Only time will tell if the new 390 Duke will be more durable than the original, which suffered some reliability and quality issues. The new machine’s build quality, paint finish and level of components is much improved, so the signs are good.

Our single KTM 390 Duke owners' review shows the bike is a lot of fun, but a little costly to run.

Value vs rivals

Next up: Equipment
4 out of 5 (4/5)

With a vast improvement in build quality, more expensive-feeling components and lots of snazzy standard equipment, the 390 Duke offers the best value for money in the A2 licence class.

A new one will set you back £4699, and used examples are already coming onto the market at a little under £4000.

If you fancy an A2-friendly naked but the KTM isn't your cup of tea, you should consider the Honda CB300RKawasaki Z300BMW G310R or Benelli BN302.


4 out of 5 (4/5)

It’s the 390’s first major overhaul since its launch in 2013 and KTM have left no stone unturned. As well as new styling the fuel tank capacity is up from 11 to 13.4 litres and there’s a new two-piece seat, handlebars, adjustable levers, riding modes, ABS and a new 1290 Super Duke R-style LED headlight.

It also has a multi-function glass-fronted 5.2” TFT dash with Bluetooth connectivity. With its superb panel fit and deep paintwork, the Indian-built 390 Duke is every inch the baby 690 Duke R or 1290 Super Duke R.


Engine size 373cc
Engine type Liquid-cooled, 4v, single
Frame type Tubular steel Trellis
Fuel capacity 13.4 litres
Seat height 830mm
Bike weight 149kg
Front suspension 43mm WP forks, non-adjustable
Rear suspension Single WP shock, adjustable for preload
Front brake 320mm disc with Bybre four-piston radial caliper.
Rear brake 220mm single disc with single-piston caliper.
Front tyre size 110/70 x 17
Rear tyre size 150/60 x 17

Mpg, costs & insurance

Average fuel consumption -
Annual road tax £44
Annual service cost -
New price £4,699
Used price £3,500 - £4,300
Insurance group -
How much to insure?
Warranty term -

Top speed & performance

Max power 44 bhp
Max torque 27 ft-lb
Top speed 105 mph
1/4 mile acceleration -
Tank range -

Model history & versions

Model history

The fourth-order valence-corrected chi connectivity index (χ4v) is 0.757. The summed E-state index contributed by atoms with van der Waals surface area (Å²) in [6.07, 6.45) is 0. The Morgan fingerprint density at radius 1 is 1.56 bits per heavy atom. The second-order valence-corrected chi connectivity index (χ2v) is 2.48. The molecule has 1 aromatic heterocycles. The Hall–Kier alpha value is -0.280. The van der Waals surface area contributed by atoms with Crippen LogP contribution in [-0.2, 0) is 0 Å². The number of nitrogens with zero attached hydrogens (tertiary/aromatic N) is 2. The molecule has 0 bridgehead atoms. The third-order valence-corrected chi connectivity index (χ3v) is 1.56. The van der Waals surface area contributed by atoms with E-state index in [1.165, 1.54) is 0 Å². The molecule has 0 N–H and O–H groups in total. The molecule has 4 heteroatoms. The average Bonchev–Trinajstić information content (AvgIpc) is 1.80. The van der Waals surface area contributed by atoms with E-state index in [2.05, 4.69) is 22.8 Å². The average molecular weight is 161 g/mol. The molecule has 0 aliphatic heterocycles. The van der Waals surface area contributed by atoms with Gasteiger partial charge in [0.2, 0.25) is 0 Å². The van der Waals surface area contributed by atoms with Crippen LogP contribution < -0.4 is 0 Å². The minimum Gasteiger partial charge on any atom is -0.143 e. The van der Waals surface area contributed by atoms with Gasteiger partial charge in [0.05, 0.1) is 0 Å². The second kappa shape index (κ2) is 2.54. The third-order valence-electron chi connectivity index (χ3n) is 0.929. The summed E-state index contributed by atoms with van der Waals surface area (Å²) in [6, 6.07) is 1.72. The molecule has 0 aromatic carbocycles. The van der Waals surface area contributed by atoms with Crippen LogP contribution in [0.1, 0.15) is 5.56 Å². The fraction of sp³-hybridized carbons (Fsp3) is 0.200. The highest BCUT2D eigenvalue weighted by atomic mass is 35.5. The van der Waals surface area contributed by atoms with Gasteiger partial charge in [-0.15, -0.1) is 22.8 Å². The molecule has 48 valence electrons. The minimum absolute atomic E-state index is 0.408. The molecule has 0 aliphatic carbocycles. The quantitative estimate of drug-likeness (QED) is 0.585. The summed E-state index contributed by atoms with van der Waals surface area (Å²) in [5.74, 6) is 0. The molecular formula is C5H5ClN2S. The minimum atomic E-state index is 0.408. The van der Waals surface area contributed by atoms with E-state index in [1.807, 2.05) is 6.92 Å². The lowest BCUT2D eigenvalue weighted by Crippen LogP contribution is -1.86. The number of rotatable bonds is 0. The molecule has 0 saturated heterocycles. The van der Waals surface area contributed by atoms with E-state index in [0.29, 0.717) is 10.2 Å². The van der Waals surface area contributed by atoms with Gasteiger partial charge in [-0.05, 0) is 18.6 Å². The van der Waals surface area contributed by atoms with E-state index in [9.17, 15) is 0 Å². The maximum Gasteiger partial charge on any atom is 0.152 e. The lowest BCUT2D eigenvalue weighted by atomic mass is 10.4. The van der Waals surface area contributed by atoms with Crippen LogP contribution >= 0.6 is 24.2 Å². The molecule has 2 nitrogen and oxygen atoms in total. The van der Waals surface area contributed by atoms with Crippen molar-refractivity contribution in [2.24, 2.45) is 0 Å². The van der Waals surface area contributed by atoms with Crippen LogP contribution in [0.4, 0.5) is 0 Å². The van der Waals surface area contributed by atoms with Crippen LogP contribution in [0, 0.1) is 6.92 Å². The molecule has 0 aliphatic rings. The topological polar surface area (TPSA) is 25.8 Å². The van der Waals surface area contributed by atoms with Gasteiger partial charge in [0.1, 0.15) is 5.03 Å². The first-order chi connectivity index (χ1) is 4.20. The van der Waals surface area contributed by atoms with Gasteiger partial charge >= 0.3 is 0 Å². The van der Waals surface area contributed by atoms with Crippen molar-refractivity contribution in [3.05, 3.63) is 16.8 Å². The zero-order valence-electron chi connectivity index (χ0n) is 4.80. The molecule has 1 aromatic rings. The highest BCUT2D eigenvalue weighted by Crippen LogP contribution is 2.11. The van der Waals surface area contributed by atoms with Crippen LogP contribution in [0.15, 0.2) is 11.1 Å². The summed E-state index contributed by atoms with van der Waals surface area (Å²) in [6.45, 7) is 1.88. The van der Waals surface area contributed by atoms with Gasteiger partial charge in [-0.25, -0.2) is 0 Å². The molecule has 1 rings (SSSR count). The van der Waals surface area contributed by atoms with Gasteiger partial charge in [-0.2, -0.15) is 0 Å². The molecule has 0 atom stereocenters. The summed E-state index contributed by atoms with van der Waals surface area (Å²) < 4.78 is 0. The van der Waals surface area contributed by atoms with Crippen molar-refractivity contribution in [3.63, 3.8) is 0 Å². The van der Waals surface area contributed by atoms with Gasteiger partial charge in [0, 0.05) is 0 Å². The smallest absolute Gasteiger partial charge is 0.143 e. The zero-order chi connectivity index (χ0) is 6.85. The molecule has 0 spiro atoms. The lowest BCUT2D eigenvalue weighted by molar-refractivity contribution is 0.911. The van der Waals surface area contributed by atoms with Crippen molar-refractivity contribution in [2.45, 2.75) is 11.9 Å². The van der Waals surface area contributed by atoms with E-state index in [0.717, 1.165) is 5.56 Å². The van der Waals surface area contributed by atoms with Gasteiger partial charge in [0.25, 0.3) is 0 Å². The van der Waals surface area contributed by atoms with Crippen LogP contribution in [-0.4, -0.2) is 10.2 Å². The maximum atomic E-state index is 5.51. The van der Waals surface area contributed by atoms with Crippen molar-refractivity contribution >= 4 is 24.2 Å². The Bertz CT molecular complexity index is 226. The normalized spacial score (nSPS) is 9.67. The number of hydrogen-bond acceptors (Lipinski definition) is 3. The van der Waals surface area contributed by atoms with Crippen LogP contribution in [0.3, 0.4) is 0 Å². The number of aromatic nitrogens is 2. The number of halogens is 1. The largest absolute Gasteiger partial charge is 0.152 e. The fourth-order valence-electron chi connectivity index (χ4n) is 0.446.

KTM first launched the 390 Duke in 2013. The 373cc single-cylinder A2-licence-friendly machine is an overnight success for KTM.

Other versions

The KTM 390 Duke is part of a range of machines to cater for riders of all levels and licences. The KTM 125 Duke is the learner legal version, but still has a big bike feel. Above the 390 you find the KTM 690 Duke, a fully-grown version with 72.5bhp but the same lightness and flickability as the others.

Owners' reviews for the KTM 390 DUKE (2017 - on)

2 owners have reviewed their KTM 390 DUKE (2017 - on) and rated it in a number of areas. Read what they have to say and what they like and dislike about the bike below.

Review your KTM 390 DUKE (2017 - on)

Summary of owners' reviews

Overall rating: 5 out of 5 (5/5)
Ride quality & brakes: 4.5 out of 5 (4.5/5)
Engine: 4.5 out of 5 (4.5/5)
Reliability & build quality: 5 out of 5 (5/5)
Value vs rivals: 3.5 out of 5 (3.5/5)
Equipment: 4 out of 5 (4/5)
5 out of 5 KTM 390 it's an animal
02 October 2020 by KTM oldy

Year: 2018

So light and nimble

Ride quality & brakes 4 out of 5

Brakes fantastic, ride bit choppy on front but sure footed. Changes direction easily gives lots of confidence on lanes but can be bumpy on front and through handlebars

Engine 5 out of 5

For a single pot it's brilliant, goes well bit of an animal.

Reliability & build quality 5 out of 5

Keep an eye on oil levels, no leaks but does use oil, even from dealers insufficient oil in bike, no dipstick just sight glass and no easy to see. Be aware of dash faults (condensation) and fuel metering set too lean ,can cause stalling when new, dealers have no cure and no software upgrades

Value vs rivals 3 out of 5

As usual dealers are expensive and confusing in regard as to what should be carried out at services. KTM are no help as they refer you to dealers

Equipment 4 out of 5

Needs centre stand, hazards, handguards.

Buying experience: Dealer 4995 , did a deal on 2.

5 out of 5 KTM Duke 2:year test
10 April 2020 by 390oldie

Year: 2018

Great fun , bit of an animal, light, love it if

Ride quality & brakes 5 out of 5

Choppy on front end, too stiff? Brakes brilliant.

Engine 4 out of 5

Needs to be smoother at bottom of rev range, possible too lean to meet current regs Needs different engine maps avaiable.

Reliability & build quality 5 out of 5
Value vs rivals 4 out of 5

Tappets , shims, at 3000 expensive.

Equipment 4 out of 5

No hazzards, switch gear clunky,

Buying experience: Dealers